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Lyre (The)


That of Terpander and Olympus had only three strings; the Scythian lyre had five; that of Simonidēs had eight; and that of Timotheus (3 syl.) had twelve. It was played either with the fingers or with a plectrum. The lyre is called by poets a “shell,” because the cords of the lyre used by Orpheus (2 syl.), Amphīon, and Apollo, were stretched on the shell of a tortoise. Hercules used boxwood instead.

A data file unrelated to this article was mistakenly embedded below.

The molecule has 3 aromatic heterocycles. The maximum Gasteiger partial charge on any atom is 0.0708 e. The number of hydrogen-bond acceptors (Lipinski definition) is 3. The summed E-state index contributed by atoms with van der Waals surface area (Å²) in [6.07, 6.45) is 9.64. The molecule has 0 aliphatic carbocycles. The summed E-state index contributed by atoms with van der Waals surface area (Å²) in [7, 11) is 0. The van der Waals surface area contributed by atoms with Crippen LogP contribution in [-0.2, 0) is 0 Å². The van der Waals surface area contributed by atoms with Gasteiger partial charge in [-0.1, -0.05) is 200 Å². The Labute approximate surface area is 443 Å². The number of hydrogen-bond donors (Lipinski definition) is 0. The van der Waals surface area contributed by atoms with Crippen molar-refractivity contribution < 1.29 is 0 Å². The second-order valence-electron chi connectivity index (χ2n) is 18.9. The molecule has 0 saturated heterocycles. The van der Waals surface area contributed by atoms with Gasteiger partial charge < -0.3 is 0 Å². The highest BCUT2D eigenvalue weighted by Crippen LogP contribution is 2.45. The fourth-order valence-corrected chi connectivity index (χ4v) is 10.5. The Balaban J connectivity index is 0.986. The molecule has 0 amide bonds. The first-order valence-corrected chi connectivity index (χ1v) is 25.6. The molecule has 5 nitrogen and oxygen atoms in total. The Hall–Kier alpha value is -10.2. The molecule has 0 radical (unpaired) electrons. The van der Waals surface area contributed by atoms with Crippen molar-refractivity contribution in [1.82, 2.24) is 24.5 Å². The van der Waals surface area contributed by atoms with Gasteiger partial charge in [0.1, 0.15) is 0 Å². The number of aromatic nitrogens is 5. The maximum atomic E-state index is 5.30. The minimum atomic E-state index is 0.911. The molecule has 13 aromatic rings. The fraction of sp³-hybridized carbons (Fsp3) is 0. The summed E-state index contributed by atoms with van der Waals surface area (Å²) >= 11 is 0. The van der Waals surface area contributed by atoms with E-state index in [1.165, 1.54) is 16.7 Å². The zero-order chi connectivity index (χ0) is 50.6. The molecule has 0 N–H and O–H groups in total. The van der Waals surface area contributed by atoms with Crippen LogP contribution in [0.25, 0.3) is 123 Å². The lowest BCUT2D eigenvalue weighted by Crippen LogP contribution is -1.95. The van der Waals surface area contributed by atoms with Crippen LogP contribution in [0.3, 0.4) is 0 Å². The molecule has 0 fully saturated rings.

Amphiʹon built Thebes with the music of his lyre, for the very stones moved of their own accord into walls and houses.

Ariʹon charmed the dolphins by the music of his lyre, and when the bard was thrown overboard one of them carried him safely to Tæʹnarus.

Hercules was taught music by Linus. One day, being reproved, the strong man broke the head of his master with his own lyre.

Orpheus charmed savage beasts, and even the infernal gods, with the music of his lyre.

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Entry taken from Dictionary of Phrase and Fable, edited by the Rev. E. Cobham Brewer, LL.D. and revised in 1895.

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